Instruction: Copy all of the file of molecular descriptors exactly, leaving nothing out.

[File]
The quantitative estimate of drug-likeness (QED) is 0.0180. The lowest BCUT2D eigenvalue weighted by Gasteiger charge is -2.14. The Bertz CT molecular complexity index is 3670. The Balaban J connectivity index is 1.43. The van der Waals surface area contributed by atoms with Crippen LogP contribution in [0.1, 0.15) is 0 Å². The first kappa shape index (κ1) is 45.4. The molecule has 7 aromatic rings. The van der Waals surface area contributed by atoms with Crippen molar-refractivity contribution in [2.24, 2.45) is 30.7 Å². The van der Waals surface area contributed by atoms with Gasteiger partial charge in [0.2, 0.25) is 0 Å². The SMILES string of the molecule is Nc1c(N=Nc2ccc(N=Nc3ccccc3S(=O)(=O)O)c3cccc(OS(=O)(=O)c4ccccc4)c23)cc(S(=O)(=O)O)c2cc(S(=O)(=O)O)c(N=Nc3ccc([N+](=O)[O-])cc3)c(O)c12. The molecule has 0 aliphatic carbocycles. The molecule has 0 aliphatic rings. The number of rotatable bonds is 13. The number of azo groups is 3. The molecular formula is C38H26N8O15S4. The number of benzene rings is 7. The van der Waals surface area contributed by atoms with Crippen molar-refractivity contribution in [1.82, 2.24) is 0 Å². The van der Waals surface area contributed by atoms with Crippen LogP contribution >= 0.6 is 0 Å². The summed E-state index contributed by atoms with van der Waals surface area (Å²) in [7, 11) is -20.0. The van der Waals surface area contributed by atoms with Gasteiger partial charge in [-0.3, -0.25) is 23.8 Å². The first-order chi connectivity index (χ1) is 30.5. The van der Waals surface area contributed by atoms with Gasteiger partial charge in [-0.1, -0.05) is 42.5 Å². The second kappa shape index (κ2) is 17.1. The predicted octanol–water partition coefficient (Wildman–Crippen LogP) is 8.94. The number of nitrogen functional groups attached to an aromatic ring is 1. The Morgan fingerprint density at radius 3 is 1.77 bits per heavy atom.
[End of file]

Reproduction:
The quantitative estimate of drug-likeness (QED) is 0.0180. The lowest BCUT2D eigenvalue weighted by Gasteiger charge is -2.14. The Bertz CT molecular complexity index is 3670. The Balaban J connectivity index is 1.43. The van der Waals surface area contributed by atoms with Crippen LogP contribution in [0.1, 0.15) is 0 Å². The first kappa shape index (κ1) is 45.4. The molecule has 7 aromatic rings. The van der Waals surface area contributed by atoms with Crippen molar-refractivity contribution in [2.24, 2.45) is 30.7 Å². The van der Waals surface area contributed by atoms with Gasteiger partial charge in [0.2, 0.25) is 0 Å². The SMILES string of the molecule is Nc1c(N=Nc2ccc(N=Nc3ccccc3S(=O)(=O)O)c3cccc(OS(=O)(=O)c4ccccc4)c23)cc(S(=O)(=O)O)c2cc(S(=O)(=O)O)c(N=Nc3ccc([N+](=O)[O-])cc3)c(O)c12. The molecule has 0 aliphatic carbocycles. The molecule has 0 aliphatic rings. The number of rotatable bonds is 13. The number of azo groups is 3. The molecular formula is C38H26N8O15S4. The number of benzene rings is 7. The van der Waals surface area contributed by atoms with Crippen molar-refractivity contribution in [1.82, 2.24) is 0 Å². The van der Waals surface area contributed by atoms with Crippen LogP contribution >= 0.6 is 0 Å². The summed E-state index contributed by atoms with van der Waals surface area (Å²) in [7, 11) is -20.0. The van der Waals surface area contributed by atoms with Gasteiger partial charge in [-0.3, -0.25) is 23.8 Å². The first-order chi connectivity index (χ1) is 30.5. The van der Waals surface area contributed by atoms with Gasteiger partial charge in [-0.1, -0.05) is 42.5 Å². The second kappa shape index (κ2) is 17.1. The predicted octanol–water partition coefficient (Wildman–Crippen LogP) is 8.94. The number of nitrogen functional groups attached to an aromatic ring is 1. The Morgan fingerprint density at radius 3 is 1.77 bits per heavy atom.